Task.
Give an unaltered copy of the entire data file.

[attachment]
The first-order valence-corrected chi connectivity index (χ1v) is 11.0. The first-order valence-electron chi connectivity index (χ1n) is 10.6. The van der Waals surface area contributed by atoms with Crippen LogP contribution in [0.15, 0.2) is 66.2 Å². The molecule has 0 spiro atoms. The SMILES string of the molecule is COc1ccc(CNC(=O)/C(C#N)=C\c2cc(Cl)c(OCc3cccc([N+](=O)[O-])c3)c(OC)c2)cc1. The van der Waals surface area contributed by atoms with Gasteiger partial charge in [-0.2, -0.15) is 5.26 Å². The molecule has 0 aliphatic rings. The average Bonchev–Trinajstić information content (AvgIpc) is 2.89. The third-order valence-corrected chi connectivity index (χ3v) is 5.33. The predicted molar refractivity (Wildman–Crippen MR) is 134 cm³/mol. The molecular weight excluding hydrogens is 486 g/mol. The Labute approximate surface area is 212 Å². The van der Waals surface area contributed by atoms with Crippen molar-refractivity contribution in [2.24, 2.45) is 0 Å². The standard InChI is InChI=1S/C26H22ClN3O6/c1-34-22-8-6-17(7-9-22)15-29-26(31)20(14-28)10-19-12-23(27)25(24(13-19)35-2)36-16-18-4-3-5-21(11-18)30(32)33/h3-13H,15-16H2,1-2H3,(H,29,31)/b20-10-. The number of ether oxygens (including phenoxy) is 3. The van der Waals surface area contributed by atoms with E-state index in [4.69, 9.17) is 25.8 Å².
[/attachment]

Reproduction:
The first-order valence-corrected chi connectivity index (χ1v) is 11.0. The first-order valence-electron chi connectivity index (χ1n) is 10.6. The van der Waals surface area contributed by atoms with Crippen LogP contribution in [0.15, 0.2) is 66.2 Å². The molecule has 0 spiro atoms. The SMILES string of the molecule is COc1ccc(CNC(=O)/C(C#N)=C\c2cc(Cl)c(OCc3cccc([N+](=O)[O-])c3)c(OC)c2)cc1. The van der Waals surface area contributed by atoms with Gasteiger partial charge in [-0.2, -0.15) is 5.26 Å². The molecule has 0 aliphatic rings. The average Bonchev–Trinajstić information content (AvgIpc) is 2.89. The third-order valence-corrected chi connectivity index (χ3v) is 5.33. The predicted molar refractivity (Wildman–Crippen MR) is 134 cm³/mol. The molecular weight excluding hydrogens is 486 g/mol. The Labute approximate surface area is 212 Å². The van der Waals surface area contributed by atoms with Crippen molar-refractivity contribution in [2.24, 2.45) is 0 Å². The standard InChI is InChI=1S/C26H22ClN3O6/c1-34-22-8-6-17(7-9-22)15-29-26(31)20(14-28)10-19-12-23(27)25(24(13-19)35-2)36-16-18-4-3-5-21(11-18)30(32)33/h3-13H,15-16H2,1-2H3,(H,29,31)/b20-10-. The number of ether oxygens (including phenoxy) is 3. The van der Waals surface area contributed by atoms with E-state index in [4.69, 9.17) is 25.8 Å².